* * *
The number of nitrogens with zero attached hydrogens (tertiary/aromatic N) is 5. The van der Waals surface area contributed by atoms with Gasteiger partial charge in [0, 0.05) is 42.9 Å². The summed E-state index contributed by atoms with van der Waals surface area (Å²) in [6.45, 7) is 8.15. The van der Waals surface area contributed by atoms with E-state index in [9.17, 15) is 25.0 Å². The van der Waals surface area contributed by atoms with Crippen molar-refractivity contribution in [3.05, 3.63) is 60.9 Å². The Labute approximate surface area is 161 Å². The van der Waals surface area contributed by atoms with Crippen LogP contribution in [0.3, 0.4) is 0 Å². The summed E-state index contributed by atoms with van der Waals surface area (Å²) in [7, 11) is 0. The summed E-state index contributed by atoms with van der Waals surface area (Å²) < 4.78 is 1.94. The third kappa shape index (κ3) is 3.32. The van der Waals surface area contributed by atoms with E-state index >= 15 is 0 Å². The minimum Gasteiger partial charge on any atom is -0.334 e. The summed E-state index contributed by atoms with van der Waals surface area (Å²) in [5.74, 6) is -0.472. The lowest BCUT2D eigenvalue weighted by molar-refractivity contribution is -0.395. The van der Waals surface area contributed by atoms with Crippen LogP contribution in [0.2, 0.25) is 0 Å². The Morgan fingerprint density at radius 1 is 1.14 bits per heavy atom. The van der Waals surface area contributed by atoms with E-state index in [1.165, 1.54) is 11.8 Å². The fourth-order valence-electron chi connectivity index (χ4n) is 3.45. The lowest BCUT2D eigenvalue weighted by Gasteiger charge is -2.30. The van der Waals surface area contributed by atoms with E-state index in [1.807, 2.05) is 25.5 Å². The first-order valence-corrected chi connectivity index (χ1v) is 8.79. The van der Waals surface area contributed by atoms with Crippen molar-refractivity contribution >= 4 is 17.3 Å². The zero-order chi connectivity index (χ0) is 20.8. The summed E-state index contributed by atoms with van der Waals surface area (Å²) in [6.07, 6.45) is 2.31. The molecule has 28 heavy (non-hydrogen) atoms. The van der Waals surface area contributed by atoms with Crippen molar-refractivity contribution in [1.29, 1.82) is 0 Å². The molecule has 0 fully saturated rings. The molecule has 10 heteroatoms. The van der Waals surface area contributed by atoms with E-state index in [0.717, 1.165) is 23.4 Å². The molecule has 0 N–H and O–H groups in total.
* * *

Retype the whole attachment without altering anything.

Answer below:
The number of nitrogens with zero attached hydrogens (tertiary/aromatic N) is 5. The van der Waals surface area contributed by atoms with Gasteiger partial charge in [0, 0.05) is 42.9 Å². The summed E-state index contributed by atoms with van der Waals surface area (Å²) in [6.45, 7) is 8.15. The van der Waals surface area contributed by atoms with E-state index in [9.17, 15) is 25.0 Å². The van der Waals surface area contributed by atoms with Crippen molar-refractivity contribution in [3.05, 3.63) is 60.9 Å². The Labute approximate surface area is 161 Å². The van der Waals surface area contributed by atoms with Crippen LogP contribution in [0.3, 0.4) is 0 Å². The summed E-state index contributed by atoms with van der Waals surface area (Å²) in [7, 11) is 0. The summed E-state index contributed by atoms with van der Waals surface area (Å²) < 4.78 is 1.94. The third kappa shape index (κ3) is 3.32. The van der Waals surface area contributed by atoms with E-state index >= 15 is 0 Å². The minimum Gasteiger partial charge on any atom is -0.334 e. The summed E-state index contributed by atoms with van der Waals surface area (Å²) in [5.74, 6) is -0.472. The lowest BCUT2D eigenvalue weighted by molar-refractivity contribution is -0.395. The van der Waals surface area contributed by atoms with Crippen LogP contribution in [0.2, 0.25) is 0 Å². The Morgan fingerprint density at radius 1 is 1.14 bits per heavy atom. The van der Waals surface area contributed by atoms with E-state index in [1.165, 1.54) is 11.8 Å². The fourth-order valence-electron chi connectivity index (χ4n) is 3.45. The lowest BCUT2D eigenvalue weighted by Gasteiger charge is -2.30. The van der Waals surface area contributed by atoms with E-state index in [1.807, 2.05) is 25.5 Å². The first-order valence-corrected chi connectivity index (χ1v) is 8.79. The van der Waals surface area contributed by atoms with Crippen molar-refractivity contribution >= 4 is 17.3 Å². The zero-order chi connectivity index (χ0) is 20.8. The summed E-state index contributed by atoms with van der Waals surface area (Å²) in [6.07, 6.45) is 2.31. The molecule has 28 heavy (non-hydrogen) atoms. The van der Waals surface area contributed by atoms with Crippen molar-refractivity contribution in [1.29, 1.82) is 0 Å². The molecule has 0 fully saturated rings. The molecule has 10 heteroatoms. The van der Waals surface area contributed by atoms with E-state index in [0.717, 1.165) is 23.4 Å². The molecule has 0 N–H and O–H groups in total.